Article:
Friday, August 30, 2013

OBSTRUCTION 3/5: A Copy-Paste-Review

Sensing a pattern in my posts for the 5 Obstructions Blogathon? At least I'm still in time.

There are huge, lavishly told stories that hardly touch you. And then there are little stories that go straight to your heart. Just like the rather unglamorously named Stanley Ka Dabba. Can a little child’s life revolve around whether or not he gets tiffin to school? More importantly, can a full-length feature film revolve around that? Stanley ka Dabba does and Amole Gupte, the writer, director and producer shows us how touching and enjoyable a ride it can be at the same time.
A plain story line with some plain scenes written aorund it; Stanley is as loveable as a child can be. He’s got a sense of humour, he’s bright without being precocious, he fibs without malice when he’s in trouble or when a concerned teacher asks why his face is covered with bruises, and he’d rather fill his empty stomach with litres of water from the cooler than admit to his classmates why he can’t afford to bring a tiffin box to school. However one of the teachers is constantly annoyed with Stanley. Varmaji eyes every kid’s dabba in his classroom, staff room. He never ever brings his own lunch box. And he is thus deeply bothered upon realizing one of the students never brings any food to school – Stanley.

For what it is, Stanley ka Dabba is perfectly enjoyable because of its simplicity and how relatable it is. A very short movie by Bollywood standards, you couldn't help falling in love with Stanley and all his friends. You know where this story is headed, and sort of why Stanley can’t quite afford a dabba. You unfortunately learn very little (or nothing) about why the dictatorial, dabba-less Varmaji is a stuffy dabba himself. The narrative then remains tonally flat. But you don’t care. Partho Gupte is perfect as Stanley and the other kids who play his friends are equally endearing and at ease in front of the camera - almost as if they aren't acting at all. Maybe thats because children were not 'forced' to act; Writer-director Amole Gupte did not tell the students of Mumbai’s Holy Family that he was making a film. When he started a year-and-a-half’s workshop with them, even he wasn’t sure what the result would be. So he told the kids: the camera you see is just meant as a reminder that you are part of an acting workshop. The dialogues were improvised, the light was natural, the shooting was done on an unobtrusive Canon EOS 7D still camera. And in the lead role of Stanley he cast a guileless, artless little fellow called Partho who seems like he was born into the part. The result: performances so natural that you’ll come away from the film wondering if it was a film at all. Stanley ka Dabba is a film by, of and from this innocent, simple, real world of children and adults. It doesn’t have to try to be sensitive, hence remains true and honest to this world till the end. The realism gently, warmly sucks you in. You sit back, sometimes reminisce, mostly observe. The take-home for the viewer is entirely experiential. As with all good experimental films.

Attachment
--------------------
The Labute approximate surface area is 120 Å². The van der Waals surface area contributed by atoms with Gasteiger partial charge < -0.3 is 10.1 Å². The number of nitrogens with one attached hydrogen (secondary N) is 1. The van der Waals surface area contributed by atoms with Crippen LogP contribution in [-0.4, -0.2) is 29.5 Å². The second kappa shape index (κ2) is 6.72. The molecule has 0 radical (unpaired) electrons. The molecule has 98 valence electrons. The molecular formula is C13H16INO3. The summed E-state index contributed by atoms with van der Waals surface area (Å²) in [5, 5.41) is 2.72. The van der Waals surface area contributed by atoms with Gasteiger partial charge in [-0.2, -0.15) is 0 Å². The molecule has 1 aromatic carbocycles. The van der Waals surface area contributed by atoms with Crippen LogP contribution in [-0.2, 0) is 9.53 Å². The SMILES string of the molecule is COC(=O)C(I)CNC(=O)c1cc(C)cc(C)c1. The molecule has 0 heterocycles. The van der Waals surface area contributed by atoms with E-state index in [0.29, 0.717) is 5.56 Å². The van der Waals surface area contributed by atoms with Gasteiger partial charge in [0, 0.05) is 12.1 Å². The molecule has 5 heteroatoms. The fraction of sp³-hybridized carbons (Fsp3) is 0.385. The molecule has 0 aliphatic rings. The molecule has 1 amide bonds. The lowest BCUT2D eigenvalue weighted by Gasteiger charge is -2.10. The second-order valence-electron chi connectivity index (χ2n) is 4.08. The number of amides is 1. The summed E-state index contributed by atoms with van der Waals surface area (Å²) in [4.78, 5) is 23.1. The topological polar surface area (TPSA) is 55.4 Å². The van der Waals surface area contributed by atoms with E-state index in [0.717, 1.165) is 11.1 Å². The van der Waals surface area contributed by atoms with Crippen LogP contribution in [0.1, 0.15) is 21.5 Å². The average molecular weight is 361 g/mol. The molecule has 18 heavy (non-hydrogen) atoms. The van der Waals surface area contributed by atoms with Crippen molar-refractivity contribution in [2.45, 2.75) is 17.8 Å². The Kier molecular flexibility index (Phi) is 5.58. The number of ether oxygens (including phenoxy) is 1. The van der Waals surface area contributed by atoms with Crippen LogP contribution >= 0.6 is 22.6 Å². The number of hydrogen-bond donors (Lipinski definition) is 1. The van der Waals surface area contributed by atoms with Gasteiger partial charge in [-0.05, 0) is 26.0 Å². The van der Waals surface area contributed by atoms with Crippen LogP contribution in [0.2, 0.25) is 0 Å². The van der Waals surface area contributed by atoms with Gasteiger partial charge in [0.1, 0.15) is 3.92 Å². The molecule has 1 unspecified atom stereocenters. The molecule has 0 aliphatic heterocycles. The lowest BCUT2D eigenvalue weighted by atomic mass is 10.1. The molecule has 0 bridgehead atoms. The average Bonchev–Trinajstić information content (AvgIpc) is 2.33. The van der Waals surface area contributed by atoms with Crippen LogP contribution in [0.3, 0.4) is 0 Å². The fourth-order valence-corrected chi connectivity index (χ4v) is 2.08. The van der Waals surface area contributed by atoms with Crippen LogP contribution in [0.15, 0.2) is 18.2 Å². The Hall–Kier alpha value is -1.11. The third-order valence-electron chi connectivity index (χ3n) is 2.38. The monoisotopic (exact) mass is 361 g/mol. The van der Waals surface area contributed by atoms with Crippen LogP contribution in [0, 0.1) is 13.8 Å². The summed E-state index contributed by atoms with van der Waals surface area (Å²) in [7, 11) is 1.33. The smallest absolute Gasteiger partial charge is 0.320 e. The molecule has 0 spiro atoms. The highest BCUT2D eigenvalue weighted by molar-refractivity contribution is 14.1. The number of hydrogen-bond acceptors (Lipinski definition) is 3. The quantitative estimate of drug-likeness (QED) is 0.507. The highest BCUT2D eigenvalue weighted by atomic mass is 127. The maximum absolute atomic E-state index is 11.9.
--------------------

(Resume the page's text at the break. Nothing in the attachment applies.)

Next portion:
What bothers me about this film though is the somewhat simplistic, rose-tinted representation of children. Amole Gupte had completely wished away the real world where loving, thoughtful, sensitive kids - I'm pretty sure you are made of stone if you don't melt at least once or twice in the presence of these - co-exist with so many who are not; where bullies and peer pressure are as much a reality as child-like kindness. But still, my reservations about Stanley ka Dabba don’t take away from the fact that it’s a major  step forward in an otherwise dreary children’s film scenario in Bollywood. 

Watch it for the we've-seen-this-a-zillion-times-before but powerful "triumph of the human spirit" aspect if nothing else. Do not treat it as film for kids, DO NOT go with Taare Zameen Par in your mind. But trust me, if you miss this, you'll miss 90 minutes of sheer joy, happiness and honest efforts. 

Reviews quoted

2011 • India • Hindi/ English

dir. Amole Gupte
authors Amole Gupte, Rutvik Oza
★ Partho A. Gupte, Numaan Sheikh, Abhishek Reddy, Divya Dutta

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